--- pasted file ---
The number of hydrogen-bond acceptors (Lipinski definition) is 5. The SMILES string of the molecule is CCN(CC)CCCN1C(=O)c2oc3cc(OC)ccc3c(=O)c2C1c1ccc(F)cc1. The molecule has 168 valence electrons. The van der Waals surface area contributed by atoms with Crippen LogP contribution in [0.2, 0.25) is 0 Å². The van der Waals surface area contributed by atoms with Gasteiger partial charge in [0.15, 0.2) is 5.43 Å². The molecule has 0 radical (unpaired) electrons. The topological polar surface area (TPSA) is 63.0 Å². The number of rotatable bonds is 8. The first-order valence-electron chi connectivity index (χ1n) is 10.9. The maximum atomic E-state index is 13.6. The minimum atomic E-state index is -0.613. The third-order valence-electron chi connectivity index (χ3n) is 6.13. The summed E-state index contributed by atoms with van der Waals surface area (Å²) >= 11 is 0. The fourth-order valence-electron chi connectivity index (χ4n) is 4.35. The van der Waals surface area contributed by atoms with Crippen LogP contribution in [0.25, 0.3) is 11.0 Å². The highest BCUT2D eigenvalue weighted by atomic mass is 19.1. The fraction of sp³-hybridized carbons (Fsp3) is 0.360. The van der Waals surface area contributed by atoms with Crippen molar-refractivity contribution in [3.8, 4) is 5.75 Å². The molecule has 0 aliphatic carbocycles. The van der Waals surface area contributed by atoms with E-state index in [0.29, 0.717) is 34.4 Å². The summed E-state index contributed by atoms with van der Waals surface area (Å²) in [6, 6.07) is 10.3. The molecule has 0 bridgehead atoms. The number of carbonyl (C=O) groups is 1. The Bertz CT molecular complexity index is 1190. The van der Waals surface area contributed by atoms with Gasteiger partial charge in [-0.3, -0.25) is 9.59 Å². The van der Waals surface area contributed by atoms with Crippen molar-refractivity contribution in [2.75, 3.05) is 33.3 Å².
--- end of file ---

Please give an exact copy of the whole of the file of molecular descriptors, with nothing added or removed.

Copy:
The number of hydrogen-bond acceptors (Lipinski definition) is 5. The SMILES string of the molecule is CCN(CC)CCCN1C(=O)c2oc3cc(OC)ccc3c(=O)c2C1c1ccc(F)cc1. The molecule has 168 valence electrons. The van der Waals surface area contributed by atoms with Crippen LogP contribution in [0.2, 0.25) is 0 Å². The van der Waals surface area contributed by atoms with Gasteiger partial charge in [0.15, 0.2) is 5.43 Å². The molecule has 0 radical (unpaired) electrons. The topological polar surface area (TPSA) is 63.0 Å². The number of rotatable bonds is 8. The first-order valence-electron chi connectivity index (χ1n) is 10.9. The maximum atomic E-state index is 13.6. The minimum atomic E-state index is -0.613. The third-order valence-electron chi connectivity index (χ3n) is 6.13. The summed E-state index contributed by atoms with van der Waals surface area (Å²) >= 11 is 0. The fourth-order valence-electron chi connectivity index (χ4n) is 4.35. The van der Waals surface area contributed by atoms with Crippen LogP contribution in [0.25, 0.3) is 11.0 Å². The highest BCUT2D eigenvalue weighted by atomic mass is 19.1. The fraction of sp³-hybridized carbons (Fsp3) is 0.360. The van der Waals surface area contributed by atoms with Crippen molar-refractivity contribution in [3.8, 4) is 5.75 Å². The molecule has 0 aliphatic carbocycles. The van der Waals surface area contributed by atoms with E-state index in [0.29, 0.717) is 34.4 Å². The summed E-state index contributed by atoms with van der Waals surface area (Å²) in [6, 6.07) is 10.3. The molecule has 0 bridgehead atoms. The number of carbonyl (C=O) groups is 1. The Bertz CT molecular complexity index is 1190. The van der Waals surface area contributed by atoms with Gasteiger partial charge in [-0.3, -0.25) is 9.59 Å². The van der Waals surface area contributed by atoms with Crippen molar-refractivity contribution in [2.75, 3.05) is 33.3 Å².